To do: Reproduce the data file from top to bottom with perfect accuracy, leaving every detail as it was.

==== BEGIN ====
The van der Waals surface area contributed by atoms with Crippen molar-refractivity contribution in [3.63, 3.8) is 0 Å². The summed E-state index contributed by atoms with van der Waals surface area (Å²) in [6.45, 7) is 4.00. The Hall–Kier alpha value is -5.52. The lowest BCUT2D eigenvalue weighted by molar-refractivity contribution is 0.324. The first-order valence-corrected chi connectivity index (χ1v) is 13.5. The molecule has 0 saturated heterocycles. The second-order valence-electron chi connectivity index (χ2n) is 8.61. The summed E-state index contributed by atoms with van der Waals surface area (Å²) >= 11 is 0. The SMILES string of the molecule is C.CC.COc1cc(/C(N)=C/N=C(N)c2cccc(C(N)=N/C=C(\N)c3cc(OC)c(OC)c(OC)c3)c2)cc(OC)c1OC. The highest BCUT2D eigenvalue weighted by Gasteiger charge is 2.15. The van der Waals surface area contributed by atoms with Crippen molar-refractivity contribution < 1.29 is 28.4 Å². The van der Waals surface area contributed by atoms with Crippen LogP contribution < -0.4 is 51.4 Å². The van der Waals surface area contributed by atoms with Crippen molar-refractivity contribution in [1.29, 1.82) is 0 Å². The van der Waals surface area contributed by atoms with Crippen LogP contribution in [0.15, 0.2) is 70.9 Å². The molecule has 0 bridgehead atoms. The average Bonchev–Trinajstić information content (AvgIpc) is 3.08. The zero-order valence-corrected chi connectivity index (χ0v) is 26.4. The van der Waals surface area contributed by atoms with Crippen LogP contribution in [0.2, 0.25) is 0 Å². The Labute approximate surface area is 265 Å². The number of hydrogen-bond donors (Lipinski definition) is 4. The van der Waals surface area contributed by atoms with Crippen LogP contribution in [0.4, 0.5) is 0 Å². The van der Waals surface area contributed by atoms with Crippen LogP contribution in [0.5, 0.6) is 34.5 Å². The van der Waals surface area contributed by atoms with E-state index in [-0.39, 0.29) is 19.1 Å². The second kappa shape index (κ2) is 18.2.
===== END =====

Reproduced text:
The van der Waals surface area contributed by atoms with Crippen molar-refractivity contribution in [3.63, 3.8) is 0 Å². The summed E-state index contributed by atoms with van der Waals surface area (Å²) in [6.45, 7) is 4.00. The Hall–Kier alpha value is -5.52. The lowest BCUT2D eigenvalue weighted by molar-refractivity contribution is 0.324. The first-order valence-corrected chi connectivity index (χ1v) is 13.5. The molecule has 0 saturated heterocycles. The second-order valence-electron chi connectivity index (χ2n) is 8.61. The summed E-state index contributed by atoms with van der Waals surface area (Å²) >= 11 is 0. The SMILES string of the molecule is C.CC.COc1cc(/C(N)=C/N=C(N)c2cccc(C(N)=N/C=C(\N)c3cc(OC)c(OC)c(OC)c3)c2)cc(OC)c1OC. The highest BCUT2D eigenvalue weighted by Gasteiger charge is 2.15. The van der Waals surface area contributed by atoms with Crippen molar-refractivity contribution < 1.29 is 28.4 Å². The van der Waals surface area contributed by atoms with Crippen LogP contribution < -0.4 is 51.4 Å². The van der Waals surface area contributed by atoms with Crippen molar-refractivity contribution in [1.29, 1.82) is 0 Å². The van der Waals surface area contributed by atoms with Crippen LogP contribution in [0.15, 0.2) is 70.9 Å². The molecule has 0 bridgehead atoms. The average Bonchev–Trinajstić information content (AvgIpc) is 3.08. The zero-order valence-corrected chi connectivity index (χ0v) is 26.4. The van der Waals surface area contributed by atoms with Crippen LogP contribution in [0.2, 0.25) is 0 Å². The Labute approximate surface area is 265 Å². The number of hydrogen-bond donors (Lipinski definition) is 4. The van der Waals surface area contributed by atoms with Crippen LogP contribution in [0.4, 0.5) is 0 Å². The van der Waals surface area contributed by atoms with Crippen LogP contribution in [0.5, 0.6) is 34.5 Å². The van der Waals surface area contributed by atoms with E-state index in [-0.39, 0.29) is 19.1 Å². The second kappa shape index (κ2) is 18.2.